label r shifted
Session A2
Assessing the State of Taiwan History and Historiography: An EATS Outlook
Niki Alsford
School of Language & Global Studies, University of Central Lancashire, UK

I am often asked: Why Taiwan? Why, as a social/transcultural historian, have I chosen this island as my focal research point? Why not, is my often trenchant reply. It is as argued by Shelly Rigger, as if there is a ‘widespread expectation […] that anyone who invests the time and effort to learn the language and history of China naturally will choose to study the [PRC]’. Like Rigger, those of us who have chosen to study Taiwan have often done so because we are better encouraged to ‘make comparative links within and beyond the boundaries of East Asia.’ Yet to do so, according to Margaret Hillenbrand, has ‘several predictable downsides’. Most prominent of these is the scale of conservatism, or ‘the degree to which aligning like with like keeps each contrasting object safe within its settled groove rather than making their encounter creatively disruptive’. A rendering to such a problem, Hillenbrand argues could be achieved by operating Taiwan studies as a merger. So instead ‘of the side-by-side, sealed-off methodologies of comparativism’ the studying of Taiwan would achieve greater integration into the disciplines if we were less possessive about it. In the process of ‘letting go’ Yet, do all disciplines (both within the humanities and social sciences) require such rigid deconstructions?  My feelings are: not yet. A simple survey of papers submitted to the European Association of Taiwan Studies (EATS) over the past 10 years clearly identify a growing interest in the field and this growth can also be seen in the number of submission to history and historiographical panels.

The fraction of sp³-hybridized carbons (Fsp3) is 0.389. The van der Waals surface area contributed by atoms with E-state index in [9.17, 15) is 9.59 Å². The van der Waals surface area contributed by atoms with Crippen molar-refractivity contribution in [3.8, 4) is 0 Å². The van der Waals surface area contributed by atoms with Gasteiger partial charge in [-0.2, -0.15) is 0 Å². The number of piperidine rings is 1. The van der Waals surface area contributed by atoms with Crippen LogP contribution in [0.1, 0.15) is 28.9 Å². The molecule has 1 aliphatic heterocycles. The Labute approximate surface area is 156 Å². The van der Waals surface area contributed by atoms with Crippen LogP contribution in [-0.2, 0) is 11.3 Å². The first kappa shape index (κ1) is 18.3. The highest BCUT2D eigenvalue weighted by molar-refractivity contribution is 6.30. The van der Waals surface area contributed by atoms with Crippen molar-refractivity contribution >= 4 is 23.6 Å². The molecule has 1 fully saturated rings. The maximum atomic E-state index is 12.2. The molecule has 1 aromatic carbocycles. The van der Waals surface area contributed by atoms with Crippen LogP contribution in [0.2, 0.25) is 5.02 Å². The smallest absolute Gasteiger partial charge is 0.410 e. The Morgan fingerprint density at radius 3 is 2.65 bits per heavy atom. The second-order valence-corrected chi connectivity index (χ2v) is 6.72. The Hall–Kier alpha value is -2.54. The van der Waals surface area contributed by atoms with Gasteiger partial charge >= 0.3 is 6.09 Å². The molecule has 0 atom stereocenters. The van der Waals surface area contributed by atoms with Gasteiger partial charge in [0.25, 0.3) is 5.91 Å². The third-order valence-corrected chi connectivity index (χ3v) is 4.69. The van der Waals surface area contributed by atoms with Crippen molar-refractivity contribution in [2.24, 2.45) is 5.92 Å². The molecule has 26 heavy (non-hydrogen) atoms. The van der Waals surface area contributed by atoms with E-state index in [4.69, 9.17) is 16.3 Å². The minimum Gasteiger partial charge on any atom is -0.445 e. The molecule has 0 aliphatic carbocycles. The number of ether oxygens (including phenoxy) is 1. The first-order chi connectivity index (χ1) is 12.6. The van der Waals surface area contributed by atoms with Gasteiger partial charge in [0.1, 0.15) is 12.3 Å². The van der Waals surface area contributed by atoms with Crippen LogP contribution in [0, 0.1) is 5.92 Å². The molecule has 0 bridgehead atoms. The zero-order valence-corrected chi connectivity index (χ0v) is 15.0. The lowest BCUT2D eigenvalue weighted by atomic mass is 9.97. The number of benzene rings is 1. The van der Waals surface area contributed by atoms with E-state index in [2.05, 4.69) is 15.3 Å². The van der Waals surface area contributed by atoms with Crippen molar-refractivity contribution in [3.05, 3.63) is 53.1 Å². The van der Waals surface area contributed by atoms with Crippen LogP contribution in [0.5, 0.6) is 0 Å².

As such, the quest to situate Taiwan, and its history, as a field of study still continues to accompany a flow of dirges. Shelly Rigger herself has argued that Taiwan Studies occupies ‘a marginal position’ within the field of Chinese studies. Whilst at the same time acknowledges that those who are interested in China cannot ignore Taiwan entirely. Shih Shu-mei, on the other hand though, sees the study of Taiwan as being ‘an impossible task’ since ‘Taiwan is already written out of mainstream Western discourse due its insignificance’. This pessimistic outlook continued for much of the early noughties. Rubinstein’s keynote speech at the Sixth Annual Conference of EATS in Madrid, Spain in 2009, carried the title: ‘Is Taiwan Studies Dead?’ The following restless, edge-of-the-seat, Q&A session though was enough to re-energise him into believing that the field, far from being dead, had taken up a whole new life. The title of the conference paper in 2009, however, prompted Jonathan Sullivan in 2011 to publish an article in the China Quarterly on a similar question and whether Taiwan Studies was in decline. Sullivan, who is much more sanguine than Shih, argues that rather than lament the ‘vigorous growth of China and China studies’ those engaging with the study of Taiwan should seek ways to ‘adapt to these conditions and thrive’.

            Thus, the following survey (though by no means exhaustive) is an effort to chart the evolution of Taiwan history and historiography through the submitted papers to the annual EATS Conference. Attention to this is important as scholars of Taiwan seek to define the field as thing unto its self.